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Friends to Follow

Dear Abby 7/6

Home stylist’s fading skills color a longtime friendship

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    DEAR ABBY: I met my best friend, “Chanelle,” a hairstylist, 20 years ago when she worked in a beauty salon and I was a walk-in client. We hit it off immediately. She has been doing my hair ever since, and I have referred clients to her over the years.
    About 10 years ago, Chanelle began working full-time in her family’s business, but continued hairstyling on the side — first in a salon, now from her home. Over the past three years, I have become increasingly unhappy with her haircuts and color. I expressed it to Chanelle, but she didn’t really respond. (Example: I want red hair, but when I asked for more red, she made it darker and darker. Now it looks auburn in daylight.)
    I was recently out of town and took the opportunity to make an appointment at a well-known salon. The stylist there informed me that no one has had a hairstyle like mine in 10 years. She also gave me the color I had been trying to get from Chanelle for the last three years. I had her write down the formula and gave it to Chanelle when I got home.
    I recently went for a cut and color, expecting that Chanelle would use the formula I had given her. Instead, she informed me that she had thrown it away because she is a “colorist” and can match colors on sight. Needless to say, the color is not what I wanted. When I told her that, she told me the lighting in her home is different and that it would look right outside. I called her again from home to say it didn’t. All she said was it would fade over time.
    I made an appointment at a salon today to get the color I want. Obviously, I don’t want to go back to Chanelle. She hasn’t taken a class in 10 years, and she has been shining me on. How do I tell her without ruining our friendship? I should add that she was hypercritical of the cut I got on my trip, which is actually the best haircut I’ve had in three years. — BAD HAIR DECADE
    DEAR BAD HAIR DECADE: The question isn’t whether you are being a “bad friend” by patronizing another hairstylist. It’s whether Chanelle has been insensitive to you and your needs. Tell her you love her, but you have decided it’s time to update your look so she won’t be seeing you “professionally” for a while — but “how about dinner and a movie next Friday?”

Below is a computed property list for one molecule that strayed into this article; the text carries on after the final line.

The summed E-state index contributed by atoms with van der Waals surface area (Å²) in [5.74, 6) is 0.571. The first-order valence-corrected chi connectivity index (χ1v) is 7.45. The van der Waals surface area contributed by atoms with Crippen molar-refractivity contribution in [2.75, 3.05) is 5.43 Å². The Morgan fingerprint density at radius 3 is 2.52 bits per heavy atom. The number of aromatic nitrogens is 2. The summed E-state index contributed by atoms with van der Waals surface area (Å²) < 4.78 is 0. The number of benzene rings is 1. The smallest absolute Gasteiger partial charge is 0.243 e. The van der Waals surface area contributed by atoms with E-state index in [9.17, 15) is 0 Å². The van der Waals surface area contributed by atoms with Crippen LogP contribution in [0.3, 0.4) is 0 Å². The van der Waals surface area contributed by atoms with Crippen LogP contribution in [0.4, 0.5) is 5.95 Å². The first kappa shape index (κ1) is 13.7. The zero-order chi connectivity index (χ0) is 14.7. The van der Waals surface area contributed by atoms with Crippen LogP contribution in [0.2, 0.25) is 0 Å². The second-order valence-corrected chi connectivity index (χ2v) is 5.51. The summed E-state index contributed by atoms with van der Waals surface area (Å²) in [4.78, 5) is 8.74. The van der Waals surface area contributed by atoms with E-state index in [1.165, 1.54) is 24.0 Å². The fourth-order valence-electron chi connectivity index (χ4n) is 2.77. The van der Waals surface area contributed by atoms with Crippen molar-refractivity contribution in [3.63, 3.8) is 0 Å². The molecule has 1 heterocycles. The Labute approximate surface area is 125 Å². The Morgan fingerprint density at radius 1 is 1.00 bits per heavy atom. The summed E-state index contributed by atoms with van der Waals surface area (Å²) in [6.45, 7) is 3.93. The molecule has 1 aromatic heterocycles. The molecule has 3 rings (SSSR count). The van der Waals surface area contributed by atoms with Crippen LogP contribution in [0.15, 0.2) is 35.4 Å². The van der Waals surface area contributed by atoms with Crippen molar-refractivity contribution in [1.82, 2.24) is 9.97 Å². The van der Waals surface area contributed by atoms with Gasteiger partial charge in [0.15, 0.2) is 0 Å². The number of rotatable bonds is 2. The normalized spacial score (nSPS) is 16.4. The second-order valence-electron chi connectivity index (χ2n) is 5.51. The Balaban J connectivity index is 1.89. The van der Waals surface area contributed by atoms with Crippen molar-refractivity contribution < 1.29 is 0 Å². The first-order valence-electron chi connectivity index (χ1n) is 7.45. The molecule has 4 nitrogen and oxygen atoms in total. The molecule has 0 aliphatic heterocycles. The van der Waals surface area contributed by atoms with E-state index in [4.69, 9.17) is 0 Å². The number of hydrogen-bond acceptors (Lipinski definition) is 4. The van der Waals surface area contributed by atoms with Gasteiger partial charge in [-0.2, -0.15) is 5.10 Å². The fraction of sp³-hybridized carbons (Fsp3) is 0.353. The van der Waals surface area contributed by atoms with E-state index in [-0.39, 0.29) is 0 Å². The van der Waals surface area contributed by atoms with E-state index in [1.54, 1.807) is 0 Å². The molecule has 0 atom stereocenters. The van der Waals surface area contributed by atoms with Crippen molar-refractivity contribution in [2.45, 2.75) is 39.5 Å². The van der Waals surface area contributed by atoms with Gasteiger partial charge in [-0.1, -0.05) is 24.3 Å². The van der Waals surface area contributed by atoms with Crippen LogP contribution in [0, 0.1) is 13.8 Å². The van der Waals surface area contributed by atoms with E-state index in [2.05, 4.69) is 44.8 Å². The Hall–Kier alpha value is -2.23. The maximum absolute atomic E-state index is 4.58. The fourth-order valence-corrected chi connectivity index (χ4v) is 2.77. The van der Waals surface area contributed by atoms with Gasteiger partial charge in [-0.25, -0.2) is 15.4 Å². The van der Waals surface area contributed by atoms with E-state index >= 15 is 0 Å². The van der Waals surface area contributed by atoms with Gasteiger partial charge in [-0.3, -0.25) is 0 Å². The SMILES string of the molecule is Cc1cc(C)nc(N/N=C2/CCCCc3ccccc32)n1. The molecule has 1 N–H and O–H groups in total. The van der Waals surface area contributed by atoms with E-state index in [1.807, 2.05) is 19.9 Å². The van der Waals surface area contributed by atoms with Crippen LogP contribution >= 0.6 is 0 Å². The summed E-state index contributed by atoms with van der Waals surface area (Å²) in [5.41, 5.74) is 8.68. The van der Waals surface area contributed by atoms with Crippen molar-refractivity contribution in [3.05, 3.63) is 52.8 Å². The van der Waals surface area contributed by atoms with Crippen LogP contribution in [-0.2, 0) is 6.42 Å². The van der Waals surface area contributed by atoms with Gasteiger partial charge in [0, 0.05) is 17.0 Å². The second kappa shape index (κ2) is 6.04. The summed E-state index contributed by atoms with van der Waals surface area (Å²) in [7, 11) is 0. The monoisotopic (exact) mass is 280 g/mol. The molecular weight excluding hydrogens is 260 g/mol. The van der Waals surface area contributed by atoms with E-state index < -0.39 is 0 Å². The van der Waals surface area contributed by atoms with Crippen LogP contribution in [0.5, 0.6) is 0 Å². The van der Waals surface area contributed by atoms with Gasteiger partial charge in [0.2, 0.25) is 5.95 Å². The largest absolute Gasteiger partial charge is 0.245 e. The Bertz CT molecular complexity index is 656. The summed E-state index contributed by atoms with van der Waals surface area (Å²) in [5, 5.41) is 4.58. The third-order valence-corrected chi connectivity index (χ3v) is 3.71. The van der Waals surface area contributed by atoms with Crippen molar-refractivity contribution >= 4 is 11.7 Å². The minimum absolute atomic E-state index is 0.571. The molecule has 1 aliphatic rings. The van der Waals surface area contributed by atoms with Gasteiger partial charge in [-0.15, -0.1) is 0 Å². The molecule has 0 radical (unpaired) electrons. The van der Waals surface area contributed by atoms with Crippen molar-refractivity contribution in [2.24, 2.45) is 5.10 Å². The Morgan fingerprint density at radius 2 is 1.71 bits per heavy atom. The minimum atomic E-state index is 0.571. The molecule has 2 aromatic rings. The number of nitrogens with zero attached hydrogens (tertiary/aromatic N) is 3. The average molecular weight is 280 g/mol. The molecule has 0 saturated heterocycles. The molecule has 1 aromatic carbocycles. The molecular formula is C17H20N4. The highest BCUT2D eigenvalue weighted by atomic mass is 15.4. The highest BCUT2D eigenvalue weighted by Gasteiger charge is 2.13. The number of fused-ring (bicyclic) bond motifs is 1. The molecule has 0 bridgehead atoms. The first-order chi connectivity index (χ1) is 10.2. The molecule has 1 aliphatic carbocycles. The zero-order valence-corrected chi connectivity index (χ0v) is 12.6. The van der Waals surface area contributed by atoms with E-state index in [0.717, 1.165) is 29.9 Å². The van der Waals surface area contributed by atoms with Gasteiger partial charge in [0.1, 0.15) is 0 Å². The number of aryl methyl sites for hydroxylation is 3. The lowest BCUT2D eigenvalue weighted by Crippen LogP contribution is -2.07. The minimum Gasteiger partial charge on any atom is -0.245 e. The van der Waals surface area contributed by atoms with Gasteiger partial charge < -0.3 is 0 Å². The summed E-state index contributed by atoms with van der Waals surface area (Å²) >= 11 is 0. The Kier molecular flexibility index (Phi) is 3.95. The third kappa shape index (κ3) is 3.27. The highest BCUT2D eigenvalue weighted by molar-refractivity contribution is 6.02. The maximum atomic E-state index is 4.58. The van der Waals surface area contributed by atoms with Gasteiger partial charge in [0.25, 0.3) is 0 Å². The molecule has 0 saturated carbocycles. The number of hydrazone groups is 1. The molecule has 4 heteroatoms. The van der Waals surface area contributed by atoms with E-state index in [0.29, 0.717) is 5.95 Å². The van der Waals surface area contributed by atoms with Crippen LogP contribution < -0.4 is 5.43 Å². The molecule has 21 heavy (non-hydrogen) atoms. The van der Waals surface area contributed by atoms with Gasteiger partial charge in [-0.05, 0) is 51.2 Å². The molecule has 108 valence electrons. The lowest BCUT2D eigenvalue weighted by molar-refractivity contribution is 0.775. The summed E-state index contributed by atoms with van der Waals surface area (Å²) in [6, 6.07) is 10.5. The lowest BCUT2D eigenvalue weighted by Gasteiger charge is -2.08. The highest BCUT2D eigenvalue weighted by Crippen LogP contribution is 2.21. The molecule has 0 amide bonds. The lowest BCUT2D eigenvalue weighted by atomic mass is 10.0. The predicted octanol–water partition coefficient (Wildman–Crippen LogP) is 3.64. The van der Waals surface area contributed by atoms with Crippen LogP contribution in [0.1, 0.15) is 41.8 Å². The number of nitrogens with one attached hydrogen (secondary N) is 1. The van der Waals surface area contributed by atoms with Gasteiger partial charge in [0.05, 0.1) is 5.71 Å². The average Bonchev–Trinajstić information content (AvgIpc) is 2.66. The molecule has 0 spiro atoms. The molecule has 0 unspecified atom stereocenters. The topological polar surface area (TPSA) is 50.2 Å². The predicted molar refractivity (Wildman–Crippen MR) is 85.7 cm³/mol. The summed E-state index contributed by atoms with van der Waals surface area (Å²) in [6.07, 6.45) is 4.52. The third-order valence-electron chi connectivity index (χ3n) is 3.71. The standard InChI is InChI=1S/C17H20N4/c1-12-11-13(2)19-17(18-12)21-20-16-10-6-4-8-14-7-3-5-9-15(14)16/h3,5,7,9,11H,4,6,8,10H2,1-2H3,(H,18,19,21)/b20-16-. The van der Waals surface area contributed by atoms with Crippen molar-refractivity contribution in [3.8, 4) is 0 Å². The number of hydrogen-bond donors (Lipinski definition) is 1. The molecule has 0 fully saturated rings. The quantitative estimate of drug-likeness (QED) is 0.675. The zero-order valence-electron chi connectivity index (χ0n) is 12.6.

Believe me, it won’t be the first time a hairdresser (or former hairdresser) has heard it. It goes with the territory. If she’s really your friend, she’ll understand.

    DEAR ABBY: I don’t know what to do. My friend “Joe” and I are in sixth grade. We have been friends since the beginning of this year. His friend, “Sierra,” and her friends go to parties where everyone drinks and smokes.
    I’m really worried about Sierra, especially because she doesn’t listen to Joe when he asks her to stop. How can I get her and her friends to stop going to these parties? What should I do? — UPSET IN EUGENE, ORE.
    DEAR UPSET: It’s clear that Joe’s friend Sierra and the crowd she’s running with have parents who don’t look out for them. That’s a shame, because they are headed for serious trouble if they continue on the path they’re on.
    It’s time to face the fact that Sierra isn’t going to stop without adult supervision. This isn’t something you or Joe can handle by yourselves, so tell your mother and tell a teacher or counselor at school whom you trust. The time has come for the topic of alcohol abuse to be discussed in your classroom. Underage drinking is not harmless fun, and can have lasting effects.
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